What Are Fifth Freedom Flights?

What Are Fifth Freedom Flights?

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I often write about fifth freedom flights, though don’t typically go into much detail on why they exist, what their significance is, etc. While avgeeks and longtime readers will probably know what these are, I figured it would be useful to have a consolidated post about these very cool types of flights (note that some of these routes have been suspended due to coronavirus, but at least operated pre-pandemic, and will hopefully resume again as borders reopen).

Fifth freedom flight basics

In the context of commercial aviation, a fifth freedom flight is one where an airline from one country flies between two other countries, with the right to transport passengers between them. These kinds of flights aren’t allowed in all cases, but rather have to be part of an air services agreement between countries (or part of a larger aviation treaty).

I’ll share more routes below, but just to give one example, Emirates operates a flight from Dubai to Milan to New York, so the flight between Milan and New York would be a fifth freedom flight. Why? Because an airline from the United Arab Emirates is operating a flight between Italy and the United States, and the airline can even sell tickets for travel between New York and Milan.

If an airline simply stops in an extra country to refuel, or if the airline doesn’t have the right to pick up or drop off passengers in a country, then it wouldn’t be considered a fifth freedom flight.

Emirates operates two fifth freedom flights to the United States

Why airlines operate fifth freedom flights

There are a few reasons airlines may choose to operate fifth freedom routes.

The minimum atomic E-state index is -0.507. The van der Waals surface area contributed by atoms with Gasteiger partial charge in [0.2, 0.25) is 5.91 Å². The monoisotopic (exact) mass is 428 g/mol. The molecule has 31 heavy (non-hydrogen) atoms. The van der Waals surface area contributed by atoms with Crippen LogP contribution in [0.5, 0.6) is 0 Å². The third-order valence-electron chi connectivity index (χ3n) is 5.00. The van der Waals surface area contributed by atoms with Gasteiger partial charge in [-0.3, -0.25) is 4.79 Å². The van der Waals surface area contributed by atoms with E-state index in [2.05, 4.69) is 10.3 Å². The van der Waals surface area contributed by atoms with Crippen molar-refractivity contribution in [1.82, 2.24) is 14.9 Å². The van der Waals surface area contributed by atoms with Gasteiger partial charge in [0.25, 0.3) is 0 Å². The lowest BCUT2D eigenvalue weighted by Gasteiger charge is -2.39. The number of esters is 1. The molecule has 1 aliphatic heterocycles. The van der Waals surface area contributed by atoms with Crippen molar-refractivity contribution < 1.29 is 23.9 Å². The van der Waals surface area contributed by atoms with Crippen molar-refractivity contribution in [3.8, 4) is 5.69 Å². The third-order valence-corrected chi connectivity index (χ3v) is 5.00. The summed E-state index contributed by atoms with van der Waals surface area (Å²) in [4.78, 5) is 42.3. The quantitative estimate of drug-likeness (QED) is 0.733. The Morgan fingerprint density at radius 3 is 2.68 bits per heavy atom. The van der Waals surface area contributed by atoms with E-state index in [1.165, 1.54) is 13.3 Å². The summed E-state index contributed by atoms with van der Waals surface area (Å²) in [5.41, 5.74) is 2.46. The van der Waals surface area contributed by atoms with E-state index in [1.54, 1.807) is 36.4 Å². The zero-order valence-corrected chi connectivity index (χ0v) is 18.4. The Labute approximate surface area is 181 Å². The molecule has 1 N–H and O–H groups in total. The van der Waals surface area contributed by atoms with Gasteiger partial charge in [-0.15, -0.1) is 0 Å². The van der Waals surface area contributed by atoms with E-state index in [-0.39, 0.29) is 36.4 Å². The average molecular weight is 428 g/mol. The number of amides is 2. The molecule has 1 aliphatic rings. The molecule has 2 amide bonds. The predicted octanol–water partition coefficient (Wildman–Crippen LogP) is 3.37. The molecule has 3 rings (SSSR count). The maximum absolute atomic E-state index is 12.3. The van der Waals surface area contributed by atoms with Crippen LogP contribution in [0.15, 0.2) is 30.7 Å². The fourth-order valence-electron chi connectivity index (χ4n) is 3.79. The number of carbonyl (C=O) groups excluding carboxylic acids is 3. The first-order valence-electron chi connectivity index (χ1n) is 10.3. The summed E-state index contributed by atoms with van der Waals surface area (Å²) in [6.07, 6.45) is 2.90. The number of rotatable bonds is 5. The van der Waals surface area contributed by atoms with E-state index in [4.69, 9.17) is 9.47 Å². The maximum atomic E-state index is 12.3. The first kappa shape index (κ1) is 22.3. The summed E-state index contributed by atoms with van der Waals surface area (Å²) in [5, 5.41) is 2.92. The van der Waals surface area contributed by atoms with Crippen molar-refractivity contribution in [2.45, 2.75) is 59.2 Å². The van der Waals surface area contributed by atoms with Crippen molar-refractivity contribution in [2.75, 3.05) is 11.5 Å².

One reason is because a destination can’t practically be reached nonstop, so a stop is necessary along the way:

  • For example, Emirates flies from Mexico City to Barcelona to Dubai (with the first flight being a fifth freedom flight)
  • This is done because a 777 can’t easily fly nonstop from Mexico City to Dubai without a significant weight restriction, due to Mexico City Airport being at a high altitude (which reduces takeoff performance)
  • In other words, the only way for Emirates to fly to Mexico City is through a third country, so the airline might as well figure out a lucrative second market

Another reason is because a fifth freedom market is determined to be lucrative, even if there are no operational limitations:

  • For example, Emirates flies nonstop from Dubai to New York, but also operates flights from Dubai to Milan to New York
  • This isn’t because the airline can’t fly nonstop (it can and does), but rather because the economics of the Milan to New York flight make sense
  • The market between Dubai and Milan is large, the market between Milan and New York is large, and the market between Dubai and New York is large, so this gives the airline lots of opportunities

A last main reason is because an airline wants to serve a certain destination, but there’s not enough demand to operate directly there:

  • For example, Air China flies from Beijing to Montreal to Havana
  • The airline had previously flown from Beijing to Montreal, and then decided to add on a Montreal to Havana flight
  • Clearly the airline didn’t see sufficient demand to fly directly from China to Cuba, but for some reason (perhaps political), still wanted to add service to Cuba
  • There’s a good bit of tourism between Canada and Cuba, so the airline could this way serve Cuba while tapping into another market
Air China flies between Montreal and Havana

Why passengers should care about fifth freedom flights

There are three main reasons passengers should care about fifth freedom flights.